Configuring the File Permissions
As Part I explained, there are two separate but important permissions you must be concerned with when sharing folders and files among the network. Sharing permissions, which we just configured, only deals with the network access. NTFS file permissions apply no matter how you access a folder or file, whether from another account on the same PC or from a different computer on the network.
Thus, we must also at least review these file permissions to make sure they don't contradict the sharing permissions.
To access these file permissions from Windows XP or Vista, right-click a folder or file and click Properties. Then on the dialog box, select the Security tab.
As you see in Figure 4, similar to the sharing settings, you can add/remove users and groups to the list, and then set the desired permissions.
- Read: This allows the user or group to open, but not modify, the file or the folder's files and subfolders. They will also be able to view the folder's ownership, permissions, and attributes of that folder.
- Write: This gives them the ability to make changes to the file or folder or create new ones, but not delete any.
- List Folder
Contents: For folders only; this allows
the user or group to view the list of files and subfolders contained within the
folder. This could be unchecked for a user or group to prevent them from seeing
the other files in the folder while still being able to directly open files in
Instead of browsing the folder to find the file, they would enter the Universal Naming Convention (UNC) path (for example, \\computername\sharedfolder\file.doc) into a Windows window or Internet Explorer to directly access the file.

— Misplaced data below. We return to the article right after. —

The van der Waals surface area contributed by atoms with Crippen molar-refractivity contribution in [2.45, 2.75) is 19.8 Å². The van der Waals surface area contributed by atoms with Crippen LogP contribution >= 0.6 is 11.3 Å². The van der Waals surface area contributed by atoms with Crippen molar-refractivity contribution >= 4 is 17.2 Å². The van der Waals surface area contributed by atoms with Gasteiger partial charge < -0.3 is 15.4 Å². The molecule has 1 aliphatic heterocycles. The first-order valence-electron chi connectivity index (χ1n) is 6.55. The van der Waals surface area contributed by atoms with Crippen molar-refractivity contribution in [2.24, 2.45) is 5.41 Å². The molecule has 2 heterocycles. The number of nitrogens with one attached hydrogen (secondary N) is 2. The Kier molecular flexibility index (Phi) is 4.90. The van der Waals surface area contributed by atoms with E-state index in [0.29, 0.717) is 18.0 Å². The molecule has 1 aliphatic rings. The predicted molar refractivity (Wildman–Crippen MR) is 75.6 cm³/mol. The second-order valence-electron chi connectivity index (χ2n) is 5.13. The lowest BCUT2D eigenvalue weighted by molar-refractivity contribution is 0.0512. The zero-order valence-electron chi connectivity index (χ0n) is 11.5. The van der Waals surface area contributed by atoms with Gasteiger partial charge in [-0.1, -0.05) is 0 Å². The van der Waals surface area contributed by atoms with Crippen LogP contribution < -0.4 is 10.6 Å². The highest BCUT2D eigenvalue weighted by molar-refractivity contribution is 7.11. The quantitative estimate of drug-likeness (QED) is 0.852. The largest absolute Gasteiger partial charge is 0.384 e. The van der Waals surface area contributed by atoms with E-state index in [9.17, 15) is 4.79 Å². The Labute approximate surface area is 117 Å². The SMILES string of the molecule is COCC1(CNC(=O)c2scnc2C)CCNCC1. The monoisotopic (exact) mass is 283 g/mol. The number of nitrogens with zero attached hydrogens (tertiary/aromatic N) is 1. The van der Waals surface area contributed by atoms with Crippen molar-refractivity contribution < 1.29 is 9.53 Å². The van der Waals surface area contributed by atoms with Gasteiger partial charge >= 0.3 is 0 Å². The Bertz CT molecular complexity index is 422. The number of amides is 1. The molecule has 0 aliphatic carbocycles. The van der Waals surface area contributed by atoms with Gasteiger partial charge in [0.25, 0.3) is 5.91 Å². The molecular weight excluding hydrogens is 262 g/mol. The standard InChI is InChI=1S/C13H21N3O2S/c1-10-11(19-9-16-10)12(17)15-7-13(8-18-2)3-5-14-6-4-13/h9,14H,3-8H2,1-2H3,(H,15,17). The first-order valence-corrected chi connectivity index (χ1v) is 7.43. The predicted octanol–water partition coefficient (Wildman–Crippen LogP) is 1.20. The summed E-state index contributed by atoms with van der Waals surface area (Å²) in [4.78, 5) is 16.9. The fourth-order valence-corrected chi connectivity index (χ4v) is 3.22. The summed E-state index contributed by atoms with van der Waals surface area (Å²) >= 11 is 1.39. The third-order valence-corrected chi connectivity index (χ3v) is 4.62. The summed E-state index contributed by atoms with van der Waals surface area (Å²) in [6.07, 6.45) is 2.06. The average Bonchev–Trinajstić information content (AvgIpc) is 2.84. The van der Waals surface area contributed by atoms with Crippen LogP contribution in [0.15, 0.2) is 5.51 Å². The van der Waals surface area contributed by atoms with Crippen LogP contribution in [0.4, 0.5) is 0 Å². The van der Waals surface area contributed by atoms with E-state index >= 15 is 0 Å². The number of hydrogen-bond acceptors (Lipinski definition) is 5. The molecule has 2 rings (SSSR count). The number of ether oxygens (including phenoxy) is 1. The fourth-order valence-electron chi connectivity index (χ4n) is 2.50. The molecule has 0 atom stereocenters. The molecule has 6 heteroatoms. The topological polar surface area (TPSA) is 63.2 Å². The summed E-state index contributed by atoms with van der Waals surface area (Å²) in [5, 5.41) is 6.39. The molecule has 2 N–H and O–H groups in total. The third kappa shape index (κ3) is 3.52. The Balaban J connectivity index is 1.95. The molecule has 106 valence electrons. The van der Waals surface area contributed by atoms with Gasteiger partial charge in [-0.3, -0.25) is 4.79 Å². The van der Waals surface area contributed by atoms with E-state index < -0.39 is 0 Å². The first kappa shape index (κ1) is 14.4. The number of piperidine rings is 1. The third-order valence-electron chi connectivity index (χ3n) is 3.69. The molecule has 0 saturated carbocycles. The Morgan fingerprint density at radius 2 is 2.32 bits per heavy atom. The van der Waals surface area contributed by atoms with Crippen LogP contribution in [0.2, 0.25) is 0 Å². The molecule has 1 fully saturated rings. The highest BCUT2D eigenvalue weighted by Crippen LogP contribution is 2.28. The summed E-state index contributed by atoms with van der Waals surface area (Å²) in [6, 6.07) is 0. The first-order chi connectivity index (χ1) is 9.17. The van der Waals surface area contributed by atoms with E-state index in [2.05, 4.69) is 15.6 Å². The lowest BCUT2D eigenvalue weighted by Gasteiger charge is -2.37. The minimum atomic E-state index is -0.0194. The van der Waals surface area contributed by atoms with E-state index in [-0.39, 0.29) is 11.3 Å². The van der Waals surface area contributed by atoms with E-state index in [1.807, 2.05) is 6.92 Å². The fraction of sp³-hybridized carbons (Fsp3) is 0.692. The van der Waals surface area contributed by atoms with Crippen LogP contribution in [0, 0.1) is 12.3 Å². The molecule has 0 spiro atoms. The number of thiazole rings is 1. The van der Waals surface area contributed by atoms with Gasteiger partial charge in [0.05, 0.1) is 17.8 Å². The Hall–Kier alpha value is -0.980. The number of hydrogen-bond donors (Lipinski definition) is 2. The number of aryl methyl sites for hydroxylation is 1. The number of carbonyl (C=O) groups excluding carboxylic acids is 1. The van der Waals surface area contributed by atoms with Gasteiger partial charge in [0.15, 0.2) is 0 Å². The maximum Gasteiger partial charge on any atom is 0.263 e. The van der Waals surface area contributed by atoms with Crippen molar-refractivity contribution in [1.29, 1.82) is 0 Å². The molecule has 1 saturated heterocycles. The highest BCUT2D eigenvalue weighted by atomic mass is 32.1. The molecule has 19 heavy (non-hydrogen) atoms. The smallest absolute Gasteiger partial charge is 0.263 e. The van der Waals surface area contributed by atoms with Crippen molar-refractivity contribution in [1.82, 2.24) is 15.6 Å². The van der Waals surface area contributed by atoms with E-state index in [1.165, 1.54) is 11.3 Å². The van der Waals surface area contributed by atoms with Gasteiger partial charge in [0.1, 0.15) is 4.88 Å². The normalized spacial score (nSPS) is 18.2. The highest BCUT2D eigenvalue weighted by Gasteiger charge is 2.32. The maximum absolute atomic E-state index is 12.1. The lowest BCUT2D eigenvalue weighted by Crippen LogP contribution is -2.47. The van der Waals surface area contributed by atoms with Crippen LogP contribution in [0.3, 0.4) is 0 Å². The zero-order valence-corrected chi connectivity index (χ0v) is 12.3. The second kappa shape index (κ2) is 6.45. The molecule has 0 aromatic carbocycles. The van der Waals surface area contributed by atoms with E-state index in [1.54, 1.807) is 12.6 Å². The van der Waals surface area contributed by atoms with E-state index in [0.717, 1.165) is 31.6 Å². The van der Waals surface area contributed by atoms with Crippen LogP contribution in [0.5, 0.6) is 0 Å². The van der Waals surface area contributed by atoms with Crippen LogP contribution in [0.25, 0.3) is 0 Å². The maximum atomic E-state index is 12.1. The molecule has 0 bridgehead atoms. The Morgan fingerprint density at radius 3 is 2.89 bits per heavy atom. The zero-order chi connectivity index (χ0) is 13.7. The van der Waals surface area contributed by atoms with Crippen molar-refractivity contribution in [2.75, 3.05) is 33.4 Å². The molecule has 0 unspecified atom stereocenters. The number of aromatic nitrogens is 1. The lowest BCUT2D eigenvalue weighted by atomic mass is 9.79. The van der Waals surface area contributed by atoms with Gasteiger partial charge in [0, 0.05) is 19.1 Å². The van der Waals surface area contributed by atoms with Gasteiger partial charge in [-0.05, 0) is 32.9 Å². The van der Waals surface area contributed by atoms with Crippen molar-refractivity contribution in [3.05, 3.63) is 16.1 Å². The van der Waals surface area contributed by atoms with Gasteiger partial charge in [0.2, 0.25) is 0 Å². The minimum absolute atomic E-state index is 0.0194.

- Read & Execute: This allows them to run and execute the application file(s).
- Modify: A step up from Write, this gives them the ability to also delete the file or folder, in addition to the Write and Read & Execute NTFS folder permissions.
- Full Control: In addition to gaining the privileges of all the other permissions, they could modify the file permissions.
File permissions for folders and files are inherited from the folder they are created within. For example, if you create a new folder on your desktop, it will likely only have permissions for you, the administrators, and the system, whereas if you created a folder on the root C drive, it would include the other users. This is because your account files, including your desktop, are private among you and the administrators.
The problem with these inherited permissions is that Windows doesn't let you edit them without first disabling the inherited option. If you receive an alert about inherited permissions while modifying the permissions of a file or folder, don't worry.
To get around this, click the Advanced button on the Properties dialog box of the file or folder; if in Vista, click the Edit button on the Advanced Security Settings dialog box.
Then uncheck the Include inheritable permissions from this object's parent option in Vista or the Inherit from parent the permission entries that apply to child object option in XP.
On the prompt, click Copy so the existing permissions will stay, and then you can get back to modifying them.
Stay tuned—in the final part of this tutorial series, you'll discover more sharing settings provided by Vista, and discover a few tips and tricks.